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Iwato Kagura Play from the series Picture Notes on Native Customs of Japan


Japanese Color Woodblock Print

Iwato Kagura Play

from the series Picture Notes on Native Customs of Japan

by Kuroki Sadao, 1946


IHL Cat. #774

About This Print

One of twelve prints from the series Picture Notes on Native Customs of Japan depicting folk rituals from different parts of Japan.  It is suggested by Lawrence Smith that the prints paid homage to the Folk Art (mingei) movement that Onchi Kōshirō (1891-1955), who played an unspecified role in issuing this series, was sympathetic to.1 

In the Artist's Words
The winter at the village in Takachiho in Hiyuga province is the merry time for the Kagura play in the evening. The religious villagers offer agricultural products to the gods. The thirty-three different kinds of dances with funny drum beats and flutes were performed in the sacred front yard of a designated house or the theater area of the shrine. This was the time when people and the gods communicated with their souls. - Kuroki Sadao

1 JapanesePrints During the Allied Occupation 1945-1952, Lawrence Smith, BritishMuseum Press, 2003, p. 26.

Kagura dances at Takachicho-jinja shrine

Possessed by the demon of the dance

About the Series Picture Notes on Native Customs of Japan

Source: Modern Japanese Woodblock Prints - The Early Years, Helen Merritt, University of Hawaii Press, 1998, p. 284.

This series of prints followed on the heals of the series Scenes of Last Tokyo (Tokyo kaiko zue), printed in December 1945 and issued by the same publisher, Uemura Masuo of Fugaku Shuppansha. 

"Early in the following year, on 20 March 1946, Uemura Masuo and Fugaku Shuppansha published another set, Nihon minzokuzū-fu (Native Customs in Japan).  The editor's statement, which was written in English and accompanied each set, is given here just as it was written to retain its full warmth and flavor:

Japan is now on the start-line to the new development.  Getting free from militarism Japan is expected to be developed to a nation of civilization.  At this time of change, it may be interesting to look back [on] the native customs and festivals as to realize the future images of Japan.  These humble customs and festivals will also become the mother's milk for Japanese people to bring up the peaceful heart filled with love and piousness.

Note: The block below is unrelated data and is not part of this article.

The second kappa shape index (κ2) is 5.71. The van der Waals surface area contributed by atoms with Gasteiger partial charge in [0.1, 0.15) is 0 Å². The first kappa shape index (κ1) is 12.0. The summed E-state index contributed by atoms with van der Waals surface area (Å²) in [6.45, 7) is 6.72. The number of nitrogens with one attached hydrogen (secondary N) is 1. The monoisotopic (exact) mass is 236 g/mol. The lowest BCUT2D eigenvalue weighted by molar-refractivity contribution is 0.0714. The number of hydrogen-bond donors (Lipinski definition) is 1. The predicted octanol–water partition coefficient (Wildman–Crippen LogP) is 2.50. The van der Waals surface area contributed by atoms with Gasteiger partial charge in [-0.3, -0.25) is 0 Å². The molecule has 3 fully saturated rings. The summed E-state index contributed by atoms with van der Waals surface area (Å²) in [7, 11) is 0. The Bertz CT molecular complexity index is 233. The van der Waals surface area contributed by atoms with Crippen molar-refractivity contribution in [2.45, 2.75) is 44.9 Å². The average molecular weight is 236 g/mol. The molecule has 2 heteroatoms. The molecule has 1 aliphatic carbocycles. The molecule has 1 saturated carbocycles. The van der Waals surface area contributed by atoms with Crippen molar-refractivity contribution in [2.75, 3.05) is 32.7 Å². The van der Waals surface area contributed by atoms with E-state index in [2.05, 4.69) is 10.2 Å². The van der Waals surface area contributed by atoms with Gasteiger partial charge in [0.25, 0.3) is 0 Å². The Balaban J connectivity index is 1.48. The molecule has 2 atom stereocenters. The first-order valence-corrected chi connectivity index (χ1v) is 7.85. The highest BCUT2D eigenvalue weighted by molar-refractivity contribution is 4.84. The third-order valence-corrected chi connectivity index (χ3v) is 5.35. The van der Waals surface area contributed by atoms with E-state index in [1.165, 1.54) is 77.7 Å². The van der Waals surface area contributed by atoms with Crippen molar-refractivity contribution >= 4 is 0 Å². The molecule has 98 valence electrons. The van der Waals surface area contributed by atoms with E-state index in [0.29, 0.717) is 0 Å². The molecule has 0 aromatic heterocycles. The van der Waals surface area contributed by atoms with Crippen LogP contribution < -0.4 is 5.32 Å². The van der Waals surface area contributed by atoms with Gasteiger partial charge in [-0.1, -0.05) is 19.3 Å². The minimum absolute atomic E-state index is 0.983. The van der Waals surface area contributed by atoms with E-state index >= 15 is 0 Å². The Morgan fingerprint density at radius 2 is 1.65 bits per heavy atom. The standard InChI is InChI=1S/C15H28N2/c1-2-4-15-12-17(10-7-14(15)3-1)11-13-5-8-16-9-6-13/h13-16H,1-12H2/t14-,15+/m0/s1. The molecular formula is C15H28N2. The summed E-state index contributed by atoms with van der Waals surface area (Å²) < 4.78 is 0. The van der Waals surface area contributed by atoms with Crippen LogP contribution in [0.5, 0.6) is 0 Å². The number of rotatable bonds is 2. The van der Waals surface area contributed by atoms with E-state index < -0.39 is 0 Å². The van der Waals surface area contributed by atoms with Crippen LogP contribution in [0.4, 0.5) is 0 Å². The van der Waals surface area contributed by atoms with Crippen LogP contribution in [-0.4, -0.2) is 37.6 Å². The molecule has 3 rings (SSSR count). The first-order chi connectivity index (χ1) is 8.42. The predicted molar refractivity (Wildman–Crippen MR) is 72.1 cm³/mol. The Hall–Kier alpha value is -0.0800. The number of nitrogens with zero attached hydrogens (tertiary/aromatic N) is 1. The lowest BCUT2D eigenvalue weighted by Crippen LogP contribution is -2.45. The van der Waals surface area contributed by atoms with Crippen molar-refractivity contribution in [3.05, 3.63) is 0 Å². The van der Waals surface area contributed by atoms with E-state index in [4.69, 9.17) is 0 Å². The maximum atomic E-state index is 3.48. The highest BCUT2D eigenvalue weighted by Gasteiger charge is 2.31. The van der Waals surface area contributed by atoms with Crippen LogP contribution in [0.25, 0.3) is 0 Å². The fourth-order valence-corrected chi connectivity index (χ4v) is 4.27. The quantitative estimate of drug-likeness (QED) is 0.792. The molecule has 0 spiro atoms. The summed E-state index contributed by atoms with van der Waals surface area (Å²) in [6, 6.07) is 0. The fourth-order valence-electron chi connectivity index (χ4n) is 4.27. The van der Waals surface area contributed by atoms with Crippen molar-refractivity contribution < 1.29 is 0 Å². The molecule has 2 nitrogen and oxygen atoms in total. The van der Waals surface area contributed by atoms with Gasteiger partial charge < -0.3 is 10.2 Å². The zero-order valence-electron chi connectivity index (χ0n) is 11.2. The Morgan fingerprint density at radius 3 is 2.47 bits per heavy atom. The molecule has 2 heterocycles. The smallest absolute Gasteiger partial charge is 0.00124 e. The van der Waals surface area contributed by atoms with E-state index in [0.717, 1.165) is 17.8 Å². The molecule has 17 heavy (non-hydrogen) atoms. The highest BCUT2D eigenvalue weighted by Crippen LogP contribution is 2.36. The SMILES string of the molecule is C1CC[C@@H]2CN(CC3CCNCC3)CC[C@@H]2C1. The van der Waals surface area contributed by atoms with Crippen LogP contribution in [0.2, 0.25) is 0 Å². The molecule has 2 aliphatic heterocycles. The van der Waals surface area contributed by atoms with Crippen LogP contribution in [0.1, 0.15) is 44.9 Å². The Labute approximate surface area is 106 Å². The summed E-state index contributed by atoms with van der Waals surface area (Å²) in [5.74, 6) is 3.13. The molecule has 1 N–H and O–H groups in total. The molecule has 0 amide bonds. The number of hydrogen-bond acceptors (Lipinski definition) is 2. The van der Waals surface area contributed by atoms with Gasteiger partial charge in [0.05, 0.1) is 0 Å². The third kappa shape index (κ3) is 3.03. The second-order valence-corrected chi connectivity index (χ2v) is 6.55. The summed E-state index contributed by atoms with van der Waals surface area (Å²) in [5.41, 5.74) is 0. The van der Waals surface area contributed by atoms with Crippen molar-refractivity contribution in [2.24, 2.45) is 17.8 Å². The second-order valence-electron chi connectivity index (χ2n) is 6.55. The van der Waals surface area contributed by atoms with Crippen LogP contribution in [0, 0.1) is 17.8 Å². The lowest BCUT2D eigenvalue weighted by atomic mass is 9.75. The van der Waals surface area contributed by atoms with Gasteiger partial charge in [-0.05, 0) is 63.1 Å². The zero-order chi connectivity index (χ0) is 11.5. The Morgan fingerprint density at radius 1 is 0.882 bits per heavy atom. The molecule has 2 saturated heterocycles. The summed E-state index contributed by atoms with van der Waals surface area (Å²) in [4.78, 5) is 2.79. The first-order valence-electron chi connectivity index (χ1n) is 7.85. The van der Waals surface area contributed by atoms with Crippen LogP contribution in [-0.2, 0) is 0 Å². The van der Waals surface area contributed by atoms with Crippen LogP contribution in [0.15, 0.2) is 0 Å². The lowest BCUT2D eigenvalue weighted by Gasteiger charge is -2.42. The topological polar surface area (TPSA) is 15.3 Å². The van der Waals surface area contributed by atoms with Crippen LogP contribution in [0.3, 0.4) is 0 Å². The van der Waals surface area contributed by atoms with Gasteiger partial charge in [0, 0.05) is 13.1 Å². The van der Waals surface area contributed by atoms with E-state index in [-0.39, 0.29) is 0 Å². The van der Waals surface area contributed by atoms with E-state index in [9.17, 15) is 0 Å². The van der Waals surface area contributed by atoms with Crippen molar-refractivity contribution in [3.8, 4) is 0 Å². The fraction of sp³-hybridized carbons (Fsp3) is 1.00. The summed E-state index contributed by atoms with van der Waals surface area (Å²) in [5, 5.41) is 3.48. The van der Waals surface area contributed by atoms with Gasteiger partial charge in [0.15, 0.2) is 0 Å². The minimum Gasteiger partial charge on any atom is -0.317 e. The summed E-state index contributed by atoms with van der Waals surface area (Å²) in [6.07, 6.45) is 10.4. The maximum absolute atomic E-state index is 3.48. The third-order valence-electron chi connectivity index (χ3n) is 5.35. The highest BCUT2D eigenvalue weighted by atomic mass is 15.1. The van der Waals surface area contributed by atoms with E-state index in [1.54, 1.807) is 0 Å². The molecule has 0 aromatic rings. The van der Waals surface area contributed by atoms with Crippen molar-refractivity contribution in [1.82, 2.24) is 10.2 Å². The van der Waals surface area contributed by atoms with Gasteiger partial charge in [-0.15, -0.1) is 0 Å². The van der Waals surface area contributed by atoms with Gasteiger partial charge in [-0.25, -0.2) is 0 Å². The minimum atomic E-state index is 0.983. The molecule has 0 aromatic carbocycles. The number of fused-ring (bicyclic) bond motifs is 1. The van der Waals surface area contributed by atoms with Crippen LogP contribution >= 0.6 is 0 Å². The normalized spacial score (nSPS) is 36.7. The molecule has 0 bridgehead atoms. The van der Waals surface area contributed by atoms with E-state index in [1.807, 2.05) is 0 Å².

With this purpose the present album has been compiled.  The artists are the members of the Japan Artist Engraving Society and are the experts of the Contemporary Original-Engraving in Japan.  Japan has been revived to the lovable Japan.  We have great pleasure to send you this album at the present delightful time. - Editor

...All of the artists except Kuroki Sadao had participated in Ichimokukai, and their participation in this set can probably be attributed to Uemura's friendship with Onchi."

Series Print Titles and Artists
Sources: Guide to Modern Japanese Woodblock Prints: 1900-1975, Helen Merritt, University of Hawaii Press, 1992, p. 277 and the website of the National Library of Australia catalogue.nla.gov.au/Record/4653042.

The artists of this set were Azechi Umetarō, Kawanishi Hide, Kuroki Sadao, Maeda Masao, Maekawa Senpan, Mori Dōshun, Saitō Kiyoshi, Sekino Jun'ichirō, Wakayama Yasoji, and Yamaguch Gen.  Published by Uemura Masuo of Fugaku Shuppansha, formerly of Takamizawa Mokuhansha.  The prints were matted and presented in gray coardboard folders with names of artists and titles translated into English on accompanying sheets.
Gion Festival (Gion matsuri 祇園祭) by Maekawa Senpan (1888-1960)
Festival in Urasa (Urasa no hadaka matsuri 浦佐の裸祭) by Maekawa Senpan (1888-1960)
Tanbata Festival in Hida (Hida no tanabata matsuri 飛騨の七夕祭) by Mori Dōshun (1909-1985)
Winter in Aizu (Aizu no fuyu 会津の冬) by Saitō Kiyoshi (1907-1997)
Snow Room (Yukimuro 雪むろ) by Sekinō Jun’ichiro (1914-1988)
Oiran Parade (Oiran dōchū 花魁道中) by Sekinō Jun’ichiro (1914-1988)
Port Festival (Minato matsuri みなと祭) by Kawanishi Hide (1894-1965)
Fighting Bulls of Iyo (Iyo no tōgyū  伊予の闘牛) by Azechi Umetarō (1902-1999)
Iwatokagura Play (Iwato kagura 岩戸神楽) by Kuroki Sadao (1908-1984)
Maid of Oshima (Ōshima no anko 大島のアンコ) by Maeda Masao (1904-1974)
Drying Cuttlefish in Esashi (Esashi no ikahoshi 江差の烏賊干) by Wakayama Yasouji (1903-1983)
Evening Bell in Amakusa (Amakusa no banshō 天草の晩鐘) by / Yamaguchi Gen

Portfolio cover

Full set of prints

Print Details

 IHL Catalog #774
 Title/Description Iwato Kagura Play 岩戸神楽
 Series Picture Notes on Native Customs of Japan  日本民俗図譜 Nihon Minzoku Zufu
 Kuroki Sadao (1908-1984)
 Seal artist's seal lower right corner
 Publication Date 1946
 Publisher  Fugaku Shuppan-sha 富岳出版社
 Printer Takamizawa mokuhan honsha 高見澤木版本社版
 Impression excellent
 Colors excellent
 Condition excellent
Label attached to verso
 Genre sosaku hanga (creative prints)
 H x W Paper 7 7/8 x 10 3/8 in. (20 x 26.4 cm )
 H x W Image 7 1/8 x 9 1/2 in. (18.1 x 24.1 cm) 
 Collections This Print Carnegie Museum of Art 1029202; British Museum 1980,1227,0.19.2; National Library of Australia 4653042; Honolulu Museum of Art 28554
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